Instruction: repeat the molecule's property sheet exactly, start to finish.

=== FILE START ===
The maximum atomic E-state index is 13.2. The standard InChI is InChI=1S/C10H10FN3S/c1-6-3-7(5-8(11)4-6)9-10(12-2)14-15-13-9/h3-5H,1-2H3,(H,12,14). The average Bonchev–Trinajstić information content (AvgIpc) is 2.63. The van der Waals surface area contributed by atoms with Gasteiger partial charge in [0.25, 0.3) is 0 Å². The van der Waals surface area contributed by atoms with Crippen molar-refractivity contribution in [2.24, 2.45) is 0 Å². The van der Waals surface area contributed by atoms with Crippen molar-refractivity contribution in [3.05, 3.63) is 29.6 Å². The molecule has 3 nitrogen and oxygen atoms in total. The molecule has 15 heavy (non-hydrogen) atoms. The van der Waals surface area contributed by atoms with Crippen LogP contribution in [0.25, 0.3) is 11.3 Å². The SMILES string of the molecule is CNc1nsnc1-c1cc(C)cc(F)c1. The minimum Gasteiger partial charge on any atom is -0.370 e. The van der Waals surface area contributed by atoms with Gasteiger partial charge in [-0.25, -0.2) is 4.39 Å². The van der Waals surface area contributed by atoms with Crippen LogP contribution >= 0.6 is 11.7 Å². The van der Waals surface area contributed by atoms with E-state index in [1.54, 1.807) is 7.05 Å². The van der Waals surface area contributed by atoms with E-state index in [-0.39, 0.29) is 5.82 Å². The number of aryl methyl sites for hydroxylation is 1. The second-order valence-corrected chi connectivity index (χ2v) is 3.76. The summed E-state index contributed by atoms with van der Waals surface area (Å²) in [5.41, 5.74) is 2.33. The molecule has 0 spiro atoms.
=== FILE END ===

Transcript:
The maximum atomic E-state index is 13.2. The standard InChI is InChI=1S/C10H10FN3S/c1-6-3-7(5-8(11)4-6)9-10(12-2)14-15-13-9/h3-5H,1-2H3,(H,12,14). The average Bonchev–Trinajstić information content (AvgIpc) is 2.63. The van der Waals surface area contributed by atoms with Gasteiger partial charge in [0.25, 0.3) is 0 Å². The van der Waals surface area contributed by atoms with Crippen molar-refractivity contribution in [2.24, 2.45) is 0 Å². The van der Waals surface area contributed by atoms with Crippen molar-refractivity contribution in [3.05, 3.63) is 29.6 Å². The molecule has 3 nitrogen and oxygen atoms in total. The molecule has 15 heavy (non-hydrogen) atoms. The van der Waals surface area contributed by atoms with Crippen LogP contribution in [0.25, 0.3) is 11.3 Å². The SMILES string of the molecule is CNc1nsnc1-c1cc(C)cc(F)c1. The minimum Gasteiger partial charge on any atom is -0.370 e. The van der Waals surface area contributed by atoms with Gasteiger partial charge in [-0.25, -0.2) is 4.39 Å². The van der Waals surface area contributed by atoms with Crippen LogP contribution >= 0.6 is 11.7 Å². The van der Waals surface area contributed by atoms with E-state index in [1.54, 1.807) is 7.05 Å². The van der Waals surface area contributed by atoms with E-state index in [-0.39, 0.29) is 5.82 Å². The number of aryl methyl sites for hydroxylation is 1. The second-order valence-corrected chi connectivity index (χ2v) is 3.76. The summed E-state index contributed by atoms with van der Waals surface area (Å²) in [5.41, 5.74) is 2.33. The molecule has 0 spiro atoms.